A waning beauty in an uncertain future
Georgie Friedman (b. 1974) stages site-specific, immersive installations that evoke the beauty of the natural world and point to the uncertain future of a warming planet. Through explorations of man-made climate change, Friedman’s artwork addresses the effects of a global crisis on one of the most fragile landscapes on Earth.
Friedman received a 2017 Traveling Fellowship from the School of the Museum of Fine Arts at Tufts University, and voyaged to the Antarctic Peninsula to gain first-hand experience documenting the desolate beauty of the polar region. During her expedition, Friedman sketched the environment, recorded video footage, and photographed the Peninsula, which are all integral components of this exhibition.
“Georgie Friedman: Fragments of Antarctica” combines many experiential elements from Friedman’s travels. A two-channel video piece, featuring gigantic icebergs floating out to sea, pairs incongruous seascapes to create a sense of unsteady footing and a desire to level the horizon. Friedman’s photographic typology of singular icebergs—from the enormous and seemingly insurmountable to the rapidly fleeting—challenges our sense of scale. Her constructed panoramic views present a fragmented relationship with the natural world, moving from a large-scale perspective towards an increasingly intimate view of the volcanic mountains, glaciers, icebergs, and physical remains of the region. Across the gallery, kinetic sculptures that reference the shape of icebergs are suspended from above. The thin metal sculptures depict both the visible portions of the icebergs and also the 90 percent of each iceberg that is typically submerged under the surface of the water. Visitors encounter the sculptures from below, inverting our typical vantage point and creating a challenging new perspective of the icescape.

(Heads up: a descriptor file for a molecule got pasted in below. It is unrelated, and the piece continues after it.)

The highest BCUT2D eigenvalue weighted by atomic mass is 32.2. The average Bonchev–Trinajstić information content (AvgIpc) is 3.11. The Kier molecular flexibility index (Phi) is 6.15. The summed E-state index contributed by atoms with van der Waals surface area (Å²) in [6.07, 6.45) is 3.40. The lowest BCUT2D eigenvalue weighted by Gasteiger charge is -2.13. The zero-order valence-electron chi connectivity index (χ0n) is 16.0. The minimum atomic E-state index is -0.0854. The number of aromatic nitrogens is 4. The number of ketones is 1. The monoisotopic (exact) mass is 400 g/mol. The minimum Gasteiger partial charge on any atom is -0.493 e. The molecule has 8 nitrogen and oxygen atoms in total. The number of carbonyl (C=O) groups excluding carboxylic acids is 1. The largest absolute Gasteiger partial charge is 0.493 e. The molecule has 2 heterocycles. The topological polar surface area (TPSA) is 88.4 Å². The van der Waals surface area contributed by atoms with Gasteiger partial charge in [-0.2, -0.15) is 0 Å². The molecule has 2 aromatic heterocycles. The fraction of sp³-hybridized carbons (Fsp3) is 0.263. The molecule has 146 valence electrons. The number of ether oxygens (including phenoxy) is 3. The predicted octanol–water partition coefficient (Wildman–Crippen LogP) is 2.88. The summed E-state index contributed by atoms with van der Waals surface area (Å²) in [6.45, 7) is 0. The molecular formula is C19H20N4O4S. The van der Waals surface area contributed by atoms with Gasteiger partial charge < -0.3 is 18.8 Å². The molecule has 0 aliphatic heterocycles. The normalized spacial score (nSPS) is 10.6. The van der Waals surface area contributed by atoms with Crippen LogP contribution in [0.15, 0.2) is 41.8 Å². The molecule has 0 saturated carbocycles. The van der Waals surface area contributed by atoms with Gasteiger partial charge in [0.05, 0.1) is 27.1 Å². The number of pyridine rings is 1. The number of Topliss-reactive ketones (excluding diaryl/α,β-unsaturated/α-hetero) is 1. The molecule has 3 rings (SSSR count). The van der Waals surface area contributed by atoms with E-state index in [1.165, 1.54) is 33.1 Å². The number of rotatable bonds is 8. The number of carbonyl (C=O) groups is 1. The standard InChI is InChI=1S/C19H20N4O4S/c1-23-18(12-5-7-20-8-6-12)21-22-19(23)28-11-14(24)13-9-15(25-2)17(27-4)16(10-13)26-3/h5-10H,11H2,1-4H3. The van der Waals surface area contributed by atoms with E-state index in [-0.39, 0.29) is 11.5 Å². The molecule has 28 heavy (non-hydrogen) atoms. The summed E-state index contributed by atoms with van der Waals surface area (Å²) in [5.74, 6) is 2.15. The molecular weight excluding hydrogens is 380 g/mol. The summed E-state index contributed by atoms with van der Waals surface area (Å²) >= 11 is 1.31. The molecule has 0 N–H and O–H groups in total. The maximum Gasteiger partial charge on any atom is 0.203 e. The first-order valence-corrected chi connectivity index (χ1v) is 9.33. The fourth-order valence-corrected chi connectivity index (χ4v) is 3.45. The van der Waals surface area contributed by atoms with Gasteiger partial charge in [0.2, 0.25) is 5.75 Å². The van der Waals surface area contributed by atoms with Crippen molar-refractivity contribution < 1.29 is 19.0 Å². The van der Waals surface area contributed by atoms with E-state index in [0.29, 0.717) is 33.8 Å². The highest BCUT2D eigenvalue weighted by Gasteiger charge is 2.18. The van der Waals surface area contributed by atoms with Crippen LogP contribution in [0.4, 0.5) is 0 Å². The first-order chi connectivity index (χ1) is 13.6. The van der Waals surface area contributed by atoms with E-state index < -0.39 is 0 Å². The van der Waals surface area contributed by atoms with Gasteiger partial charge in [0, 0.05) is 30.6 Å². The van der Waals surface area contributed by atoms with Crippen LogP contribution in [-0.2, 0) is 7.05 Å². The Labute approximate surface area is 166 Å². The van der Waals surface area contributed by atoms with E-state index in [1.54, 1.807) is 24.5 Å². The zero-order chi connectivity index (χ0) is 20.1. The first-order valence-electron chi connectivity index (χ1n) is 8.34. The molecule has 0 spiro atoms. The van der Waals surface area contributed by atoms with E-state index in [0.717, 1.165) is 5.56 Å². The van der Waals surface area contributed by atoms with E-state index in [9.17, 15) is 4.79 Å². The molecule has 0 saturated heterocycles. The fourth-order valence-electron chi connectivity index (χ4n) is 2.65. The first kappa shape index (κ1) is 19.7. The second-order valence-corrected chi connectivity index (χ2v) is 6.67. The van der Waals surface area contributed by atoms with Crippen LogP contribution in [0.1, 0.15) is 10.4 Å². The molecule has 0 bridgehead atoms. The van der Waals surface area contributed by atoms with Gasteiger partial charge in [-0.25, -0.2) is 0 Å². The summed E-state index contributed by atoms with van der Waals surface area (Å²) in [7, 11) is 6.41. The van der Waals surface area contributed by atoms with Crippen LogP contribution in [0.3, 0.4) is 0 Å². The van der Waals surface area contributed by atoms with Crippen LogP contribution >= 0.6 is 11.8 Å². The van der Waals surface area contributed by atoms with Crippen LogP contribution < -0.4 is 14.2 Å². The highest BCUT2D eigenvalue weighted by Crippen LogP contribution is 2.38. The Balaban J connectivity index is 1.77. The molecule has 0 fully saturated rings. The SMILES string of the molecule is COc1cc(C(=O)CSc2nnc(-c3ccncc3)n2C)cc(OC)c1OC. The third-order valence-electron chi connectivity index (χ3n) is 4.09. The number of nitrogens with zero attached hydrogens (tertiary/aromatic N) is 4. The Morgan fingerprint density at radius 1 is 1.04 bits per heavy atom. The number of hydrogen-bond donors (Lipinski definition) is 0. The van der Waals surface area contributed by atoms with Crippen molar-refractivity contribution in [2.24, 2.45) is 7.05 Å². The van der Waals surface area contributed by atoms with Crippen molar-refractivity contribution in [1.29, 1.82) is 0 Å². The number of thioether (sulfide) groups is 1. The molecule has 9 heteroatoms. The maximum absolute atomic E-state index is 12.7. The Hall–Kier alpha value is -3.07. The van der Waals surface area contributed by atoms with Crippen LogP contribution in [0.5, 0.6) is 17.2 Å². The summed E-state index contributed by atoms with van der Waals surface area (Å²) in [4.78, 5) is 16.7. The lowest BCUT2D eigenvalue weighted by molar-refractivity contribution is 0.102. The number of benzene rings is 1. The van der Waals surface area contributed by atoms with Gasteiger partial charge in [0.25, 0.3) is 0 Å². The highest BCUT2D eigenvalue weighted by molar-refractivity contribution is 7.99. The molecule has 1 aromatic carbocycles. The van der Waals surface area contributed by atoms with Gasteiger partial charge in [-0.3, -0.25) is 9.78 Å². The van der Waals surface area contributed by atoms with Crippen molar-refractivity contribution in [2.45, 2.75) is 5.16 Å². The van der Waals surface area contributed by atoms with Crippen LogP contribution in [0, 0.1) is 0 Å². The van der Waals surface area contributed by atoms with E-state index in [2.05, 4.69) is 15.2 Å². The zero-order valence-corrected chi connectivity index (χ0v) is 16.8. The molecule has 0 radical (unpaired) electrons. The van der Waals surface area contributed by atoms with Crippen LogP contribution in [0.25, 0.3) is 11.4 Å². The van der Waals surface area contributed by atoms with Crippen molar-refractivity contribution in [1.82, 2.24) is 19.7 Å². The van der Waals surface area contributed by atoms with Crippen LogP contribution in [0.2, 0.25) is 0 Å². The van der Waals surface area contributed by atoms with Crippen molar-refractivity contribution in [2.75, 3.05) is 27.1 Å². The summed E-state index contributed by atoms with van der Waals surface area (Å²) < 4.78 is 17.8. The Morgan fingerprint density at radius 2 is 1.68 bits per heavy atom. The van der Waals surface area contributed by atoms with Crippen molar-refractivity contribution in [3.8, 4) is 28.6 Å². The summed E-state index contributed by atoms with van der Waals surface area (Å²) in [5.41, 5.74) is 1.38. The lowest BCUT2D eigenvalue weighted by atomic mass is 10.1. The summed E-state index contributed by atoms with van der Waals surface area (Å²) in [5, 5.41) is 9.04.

The exhibition presents fragments of a shrinking continent and raises questions about the need to document an ecology in peril. “Georgie Friedman: Fragments of Antarctica” invites visitors to reflect on their own relationship with the natural world—and consider an ice-bound landscape under threat by sweeping global changes.